As the Good Book Says: Less in her dialogue and more in the missions. Practically every mission from around the church has some form of religious pun in it.
Never Mess with Granny: Sure, she doesn't actually perform combat within the story, but considering the large amount of very dangerous weapons she hands out for doing chores, you have to figure that she hasn't survived on luck.
The Fundamentalist: A benign example, she sees the outbreak as end of days and heavily invokes religion, constantly, her quests essentially setting things right for Judgment Day. Nonetheless she opens her church to survivors and outside of doing the Lord's work her sole focus is on helping anyone still alive.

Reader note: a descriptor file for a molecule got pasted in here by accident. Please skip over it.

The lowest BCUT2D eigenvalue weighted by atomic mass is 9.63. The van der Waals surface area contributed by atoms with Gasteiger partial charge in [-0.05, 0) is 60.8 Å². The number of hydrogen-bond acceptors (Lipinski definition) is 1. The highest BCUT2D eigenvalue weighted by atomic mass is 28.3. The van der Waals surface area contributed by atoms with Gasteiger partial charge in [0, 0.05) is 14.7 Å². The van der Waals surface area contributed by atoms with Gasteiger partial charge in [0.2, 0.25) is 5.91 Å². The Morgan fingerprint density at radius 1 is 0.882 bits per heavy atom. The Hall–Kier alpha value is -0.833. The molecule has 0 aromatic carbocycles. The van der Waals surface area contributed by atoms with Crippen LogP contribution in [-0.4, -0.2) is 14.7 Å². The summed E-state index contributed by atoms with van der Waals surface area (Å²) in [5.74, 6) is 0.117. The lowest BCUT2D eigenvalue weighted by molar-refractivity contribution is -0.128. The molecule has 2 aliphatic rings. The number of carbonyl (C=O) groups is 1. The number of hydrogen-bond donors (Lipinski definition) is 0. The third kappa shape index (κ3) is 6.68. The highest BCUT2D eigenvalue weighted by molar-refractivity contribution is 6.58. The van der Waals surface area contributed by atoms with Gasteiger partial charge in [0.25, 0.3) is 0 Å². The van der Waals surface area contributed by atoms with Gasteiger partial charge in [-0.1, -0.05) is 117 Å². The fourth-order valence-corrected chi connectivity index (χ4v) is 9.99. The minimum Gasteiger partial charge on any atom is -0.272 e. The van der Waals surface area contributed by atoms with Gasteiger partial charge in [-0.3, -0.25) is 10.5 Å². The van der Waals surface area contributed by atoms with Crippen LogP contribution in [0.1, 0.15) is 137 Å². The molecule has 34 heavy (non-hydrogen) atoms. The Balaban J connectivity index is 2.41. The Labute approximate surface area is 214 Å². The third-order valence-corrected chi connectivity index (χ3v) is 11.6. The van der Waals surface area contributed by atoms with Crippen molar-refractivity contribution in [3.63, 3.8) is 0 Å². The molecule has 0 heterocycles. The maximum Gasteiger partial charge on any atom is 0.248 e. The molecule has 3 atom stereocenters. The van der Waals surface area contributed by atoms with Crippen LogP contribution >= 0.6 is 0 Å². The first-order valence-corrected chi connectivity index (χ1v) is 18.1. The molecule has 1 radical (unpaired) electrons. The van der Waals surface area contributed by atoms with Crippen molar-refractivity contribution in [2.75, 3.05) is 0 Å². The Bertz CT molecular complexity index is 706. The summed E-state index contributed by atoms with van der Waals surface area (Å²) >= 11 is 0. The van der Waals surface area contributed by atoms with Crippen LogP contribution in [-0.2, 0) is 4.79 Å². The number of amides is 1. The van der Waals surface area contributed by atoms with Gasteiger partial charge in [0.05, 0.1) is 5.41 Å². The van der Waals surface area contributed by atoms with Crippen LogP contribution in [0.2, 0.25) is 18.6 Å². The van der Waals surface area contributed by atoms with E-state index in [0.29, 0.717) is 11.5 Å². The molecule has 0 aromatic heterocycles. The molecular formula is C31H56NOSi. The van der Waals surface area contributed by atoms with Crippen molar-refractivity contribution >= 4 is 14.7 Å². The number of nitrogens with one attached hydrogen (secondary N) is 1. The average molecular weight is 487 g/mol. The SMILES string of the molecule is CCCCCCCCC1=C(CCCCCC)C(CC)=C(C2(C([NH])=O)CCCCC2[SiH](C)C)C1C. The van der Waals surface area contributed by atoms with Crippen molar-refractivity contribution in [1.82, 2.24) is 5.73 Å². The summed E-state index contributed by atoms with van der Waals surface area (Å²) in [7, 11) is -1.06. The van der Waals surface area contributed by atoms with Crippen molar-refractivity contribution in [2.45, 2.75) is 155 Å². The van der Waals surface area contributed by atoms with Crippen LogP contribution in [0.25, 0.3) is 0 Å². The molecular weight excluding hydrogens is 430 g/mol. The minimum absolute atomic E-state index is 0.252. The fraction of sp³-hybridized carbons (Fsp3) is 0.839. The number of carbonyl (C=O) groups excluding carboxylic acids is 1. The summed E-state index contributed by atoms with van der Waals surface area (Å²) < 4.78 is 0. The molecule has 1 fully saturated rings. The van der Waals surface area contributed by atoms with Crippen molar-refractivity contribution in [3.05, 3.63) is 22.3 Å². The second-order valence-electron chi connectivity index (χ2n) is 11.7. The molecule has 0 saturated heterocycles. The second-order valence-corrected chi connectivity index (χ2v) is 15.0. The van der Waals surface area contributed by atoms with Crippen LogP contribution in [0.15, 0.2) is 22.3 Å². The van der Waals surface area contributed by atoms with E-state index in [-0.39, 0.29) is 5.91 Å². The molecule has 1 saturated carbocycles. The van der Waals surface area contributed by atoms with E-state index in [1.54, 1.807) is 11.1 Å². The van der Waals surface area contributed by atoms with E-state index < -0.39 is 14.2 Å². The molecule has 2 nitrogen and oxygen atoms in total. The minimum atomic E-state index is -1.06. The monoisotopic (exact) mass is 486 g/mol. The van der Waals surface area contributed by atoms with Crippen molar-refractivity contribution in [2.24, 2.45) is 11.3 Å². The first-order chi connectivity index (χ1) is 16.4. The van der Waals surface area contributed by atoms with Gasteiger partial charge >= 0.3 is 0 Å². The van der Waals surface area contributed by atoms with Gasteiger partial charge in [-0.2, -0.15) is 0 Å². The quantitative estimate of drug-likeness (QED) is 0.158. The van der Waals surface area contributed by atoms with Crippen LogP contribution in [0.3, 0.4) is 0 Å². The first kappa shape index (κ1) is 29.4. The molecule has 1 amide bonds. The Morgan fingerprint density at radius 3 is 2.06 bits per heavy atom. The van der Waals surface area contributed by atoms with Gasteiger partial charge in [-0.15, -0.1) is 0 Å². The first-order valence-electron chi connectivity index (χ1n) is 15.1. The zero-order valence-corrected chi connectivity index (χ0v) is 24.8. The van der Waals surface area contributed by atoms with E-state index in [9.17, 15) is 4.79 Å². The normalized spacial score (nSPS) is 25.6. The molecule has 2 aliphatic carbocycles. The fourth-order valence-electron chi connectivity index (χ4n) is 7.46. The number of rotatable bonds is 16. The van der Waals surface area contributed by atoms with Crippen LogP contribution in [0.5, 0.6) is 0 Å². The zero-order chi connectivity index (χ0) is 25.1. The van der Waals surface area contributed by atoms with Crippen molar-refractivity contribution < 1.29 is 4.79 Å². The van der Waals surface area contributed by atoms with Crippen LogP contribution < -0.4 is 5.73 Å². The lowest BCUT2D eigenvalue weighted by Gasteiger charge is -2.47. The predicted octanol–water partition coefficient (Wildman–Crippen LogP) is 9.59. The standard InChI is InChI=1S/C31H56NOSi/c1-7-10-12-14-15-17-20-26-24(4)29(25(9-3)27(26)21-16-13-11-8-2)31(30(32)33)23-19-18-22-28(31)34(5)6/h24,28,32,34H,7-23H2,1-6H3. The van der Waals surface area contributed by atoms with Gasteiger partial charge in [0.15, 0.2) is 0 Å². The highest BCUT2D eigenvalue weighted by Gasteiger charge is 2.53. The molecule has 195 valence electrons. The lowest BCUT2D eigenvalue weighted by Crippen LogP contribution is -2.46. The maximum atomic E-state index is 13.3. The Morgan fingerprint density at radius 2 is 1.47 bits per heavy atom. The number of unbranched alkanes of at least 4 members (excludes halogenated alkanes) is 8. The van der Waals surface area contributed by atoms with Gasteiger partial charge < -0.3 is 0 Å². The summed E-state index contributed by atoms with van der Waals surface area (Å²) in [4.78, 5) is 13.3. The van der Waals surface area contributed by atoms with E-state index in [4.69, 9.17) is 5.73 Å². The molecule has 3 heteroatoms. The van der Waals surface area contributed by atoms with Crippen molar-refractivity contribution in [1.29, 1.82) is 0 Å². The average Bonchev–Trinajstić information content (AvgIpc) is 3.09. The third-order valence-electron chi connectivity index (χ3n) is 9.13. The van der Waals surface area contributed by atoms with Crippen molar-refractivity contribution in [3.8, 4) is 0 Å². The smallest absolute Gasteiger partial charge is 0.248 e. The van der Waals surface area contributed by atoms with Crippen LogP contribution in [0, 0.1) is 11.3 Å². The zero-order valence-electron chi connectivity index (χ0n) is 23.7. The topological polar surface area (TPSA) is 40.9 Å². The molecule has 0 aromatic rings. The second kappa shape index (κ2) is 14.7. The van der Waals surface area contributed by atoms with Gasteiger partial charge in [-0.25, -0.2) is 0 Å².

A member of one of the native tribes of Banoi, Yerema ran away from her village to attend school in Moresby, and has since returned home in the wake of the outbreak. She's crucial to the attempts to cure the disease that's turning people into zombies, as by the time you run into her, she's one of the only living uninfected members of her tribe.
Kick the Dog: Yerema's entire life sucks. Women in her tribe are considered possessions, to the point where her father traded her away to another man in order to settle a bet. She apparently bonds with Jin almost immediately, right in time for Jin to get shot dead.
MacGuffin Girl/Sealed Inside a Person-Shaped Can: It's heavily implied that Yerema is "special" and closely tied to the virus, with the possible implication she's a Typhoid Mary carrier of the virus (this is made explicit in the novelization of the game, as well as the ending of Ryder White's campaign).